This summer, why not slap your out of office on, leave your phone and cares at home, and travel along a dark desert highway to a wineless hotel that could be heaven or could be hell, with plentiful year-round vacancies? It’s not necessarily the sort of pitch that would pass muster at the Trivago advertising agency—and that’s not just because nobody knows what the hell it means, travel adverts are like that anyway.
The lyrics shroud the hotel itself in a veil of abstract references — references that Don Henley claims pertain to excesses in American culture. The Eagles were well versed on such matters, especially when it came to hotels. As guitarist Joe Walsh once said: “I live in hotels, tear out walls. I have accountants pay for it all.” In fact, Walsh and John Belushi once teamed up to wreak £22,000 worth of havoc in one night, and somehow the Toblerone in the mini-bar was completely intact, so things could’ve been far worse!
However, this was not at the Hotel California located at the end of a dark desert highway in the crooked landscape of Todos Santos in Baja California Sur, Mexico. This terracotta-coloured art-deco abode immediately conjures up the sound of the song, although that might be due to the fact the title is emblazoned in huge golden letters across the front.
As it happens, the frontage is not all that dissimilar from the domed Beverley Hills Hotel that the album cover sports. Henley wanted the cover image to capture the mystic hotel obscurely and to “portray it with a slightly sinister edge”. Whether it’s merely the cool prick to the desert night air that unrests many weary travels as they approach the Baja establishment is unknown, but it certainly houses that same sinister edge.
As the hotel’s proprietors perhaps unwittingly admit: “Many visitors are mesmerised by the ‘coincidences’ between the lyrics of the hit song and the physicality of the hotel and its surroundings.” If the inverted commas that the hotel uses in this case denote a hint that the Eagles stayed there prior to writing their big hit, then that is certainly an unconfirmed mystery.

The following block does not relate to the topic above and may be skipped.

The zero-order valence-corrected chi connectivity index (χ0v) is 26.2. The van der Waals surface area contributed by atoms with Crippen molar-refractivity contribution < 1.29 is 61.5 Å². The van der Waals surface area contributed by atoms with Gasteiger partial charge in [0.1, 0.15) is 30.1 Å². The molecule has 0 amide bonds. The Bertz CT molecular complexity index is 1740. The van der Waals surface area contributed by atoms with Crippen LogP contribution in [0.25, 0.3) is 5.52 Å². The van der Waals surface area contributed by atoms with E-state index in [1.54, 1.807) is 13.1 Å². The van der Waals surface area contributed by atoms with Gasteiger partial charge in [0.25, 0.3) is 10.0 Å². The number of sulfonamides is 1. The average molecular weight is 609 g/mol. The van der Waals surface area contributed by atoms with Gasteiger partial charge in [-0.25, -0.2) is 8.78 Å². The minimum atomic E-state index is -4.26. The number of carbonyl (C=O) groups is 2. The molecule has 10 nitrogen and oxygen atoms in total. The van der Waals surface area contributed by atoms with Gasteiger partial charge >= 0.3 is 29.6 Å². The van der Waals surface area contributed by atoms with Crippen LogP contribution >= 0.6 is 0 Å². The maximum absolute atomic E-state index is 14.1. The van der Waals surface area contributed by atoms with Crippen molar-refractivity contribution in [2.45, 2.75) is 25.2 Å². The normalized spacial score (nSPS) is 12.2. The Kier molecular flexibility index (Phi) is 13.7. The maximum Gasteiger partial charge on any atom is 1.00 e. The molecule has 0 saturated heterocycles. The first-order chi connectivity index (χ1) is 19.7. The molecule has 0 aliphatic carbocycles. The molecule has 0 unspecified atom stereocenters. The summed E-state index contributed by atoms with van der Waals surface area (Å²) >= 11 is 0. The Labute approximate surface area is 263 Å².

The chances are the mystery will always remain unconfirmed too, as not so long ago The Eagles launched a legal campaign against the real-life Hotel California. The federal lawsuit filed in Los Angeles stated that the hotel was misleading guests into believing that it was linked to the band in some way, and they were using the Eagles connection to sell t-shirts and merchandise. They requested that the naming rights of the hotel were revoked.
However, Hotel California stood firm on the matter and also claimed “no association with the Eagles or with their song and record album Hotel California.” This left the case in some sort of ‘no association’ standoff as both parties claimed to have nothing to do with the other although they were ostensibly linked through the most obvious of reasons.
Ultimately, the case was abandoned having seemingly entered some sort of Schrödinger’s loophole. Henceforth Hotel California was allowed to “continue to use the service mark and trademark ‘Hotel California’ in Mexico.” Thus, with the cool wind in your hair, you can once more drive down a dark desert highway for a dance to remember or a dance to forget—that may or may have anything at all to do with The Eagles.